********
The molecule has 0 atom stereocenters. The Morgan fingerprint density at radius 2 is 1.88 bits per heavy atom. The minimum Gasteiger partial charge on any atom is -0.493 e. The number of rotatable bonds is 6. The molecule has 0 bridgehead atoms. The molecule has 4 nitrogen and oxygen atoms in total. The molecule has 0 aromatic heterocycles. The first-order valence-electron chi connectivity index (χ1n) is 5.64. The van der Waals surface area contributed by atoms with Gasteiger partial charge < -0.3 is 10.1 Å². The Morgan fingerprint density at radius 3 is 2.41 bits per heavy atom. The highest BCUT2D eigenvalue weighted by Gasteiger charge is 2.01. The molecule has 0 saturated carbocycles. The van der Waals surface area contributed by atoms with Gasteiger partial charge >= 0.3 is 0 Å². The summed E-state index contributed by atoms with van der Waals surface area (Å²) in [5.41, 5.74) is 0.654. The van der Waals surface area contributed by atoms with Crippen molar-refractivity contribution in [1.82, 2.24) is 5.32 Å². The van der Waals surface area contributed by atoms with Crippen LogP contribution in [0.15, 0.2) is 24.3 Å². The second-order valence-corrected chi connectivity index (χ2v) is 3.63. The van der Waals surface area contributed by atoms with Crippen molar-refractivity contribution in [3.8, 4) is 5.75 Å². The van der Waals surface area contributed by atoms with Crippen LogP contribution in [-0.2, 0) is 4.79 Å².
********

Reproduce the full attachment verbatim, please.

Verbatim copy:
The molecule has 0 atom stereocenters. The Morgan fingerprint density at radius 2 is 1.88 bits per heavy atom. The minimum Gasteiger partial charge on any atom is -0.493 e. The number of rotatable bonds is 6. The molecule has 0 bridgehead atoms. The molecule has 4 nitrogen and oxygen atoms in total. The molecule has 0 aromatic heterocycles. The first-order valence-electron chi connectivity index (χ1n) is 5.64. The van der Waals surface area contributed by atoms with Gasteiger partial charge < -0.3 is 10.1 Å². The Morgan fingerprint density at radius 3 is 2.41 bits per heavy atom. The highest BCUT2D eigenvalue weighted by Gasteiger charge is 2.01. The molecule has 0 saturated carbocycles. The van der Waals surface area contributed by atoms with Gasteiger partial charge >= 0.3 is 0 Å². The summed E-state index contributed by atoms with van der Waals surface area (Å²) in [5.41, 5.74) is 0.654. The van der Waals surface area contributed by atoms with Crippen molar-refractivity contribution in [1.82, 2.24) is 5.32 Å². The van der Waals surface area contributed by atoms with Crippen LogP contribution in [0.15, 0.2) is 24.3 Å². The second-order valence-corrected chi connectivity index (χ2v) is 3.63. The van der Waals surface area contributed by atoms with Crippen molar-refractivity contribution in [3.8, 4) is 5.75 Å². The van der Waals surface area contributed by atoms with Crippen LogP contribution in [-0.2, 0) is 4.79 Å².